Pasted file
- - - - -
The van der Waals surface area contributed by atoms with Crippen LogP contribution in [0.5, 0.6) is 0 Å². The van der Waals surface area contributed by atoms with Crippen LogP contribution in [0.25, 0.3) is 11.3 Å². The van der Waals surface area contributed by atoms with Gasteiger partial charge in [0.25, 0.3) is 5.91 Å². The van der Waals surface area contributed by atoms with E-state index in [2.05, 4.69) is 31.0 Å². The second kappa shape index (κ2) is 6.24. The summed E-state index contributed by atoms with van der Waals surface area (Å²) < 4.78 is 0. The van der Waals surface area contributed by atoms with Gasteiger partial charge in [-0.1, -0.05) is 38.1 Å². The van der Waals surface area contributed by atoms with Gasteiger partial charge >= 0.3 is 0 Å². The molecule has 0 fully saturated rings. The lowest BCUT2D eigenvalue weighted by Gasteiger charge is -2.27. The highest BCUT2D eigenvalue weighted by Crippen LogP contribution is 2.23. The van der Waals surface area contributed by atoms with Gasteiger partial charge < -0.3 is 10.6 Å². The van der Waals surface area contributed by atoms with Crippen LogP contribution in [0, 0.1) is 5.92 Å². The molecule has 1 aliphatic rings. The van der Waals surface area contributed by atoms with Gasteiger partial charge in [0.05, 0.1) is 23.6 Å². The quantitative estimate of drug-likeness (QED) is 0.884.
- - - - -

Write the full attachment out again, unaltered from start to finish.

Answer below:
The van der Waals surface area contributed by atoms with Crippen LogP contribution in [0.5, 0.6) is 0 Å². The van der Waals surface area contributed by atoms with Crippen LogP contribution in [0.25, 0.3) is 11.3 Å². The van der Waals surface area contributed by atoms with Gasteiger partial charge in [0.25, 0.3) is 5.91 Å². The van der Waals surface area contributed by atoms with E-state index in [2.05, 4.69) is 31.0 Å². The second kappa shape index (κ2) is 6.24. The summed E-state index contributed by atoms with van der Waals surface area (Å²) < 4.78 is 0. The van der Waals surface area contributed by atoms with Gasteiger partial charge in [-0.1, -0.05) is 38.1 Å². The van der Waals surface area contributed by atoms with Gasteiger partial charge >= 0.3 is 0 Å². The molecule has 0 fully saturated rings. The lowest BCUT2D eigenvalue weighted by Gasteiger charge is -2.27. The highest BCUT2D eigenvalue weighted by Crippen LogP contribution is 2.23. The van der Waals surface area contributed by atoms with Gasteiger partial charge < -0.3 is 10.6 Å². The van der Waals surface area contributed by atoms with Crippen LogP contribution in [0, 0.1) is 5.92 Å². The molecule has 1 aliphatic rings. The van der Waals surface area contributed by atoms with Gasteiger partial charge in [0.05, 0.1) is 23.6 Å². The quantitative estimate of drug-likeness (QED) is 0.884.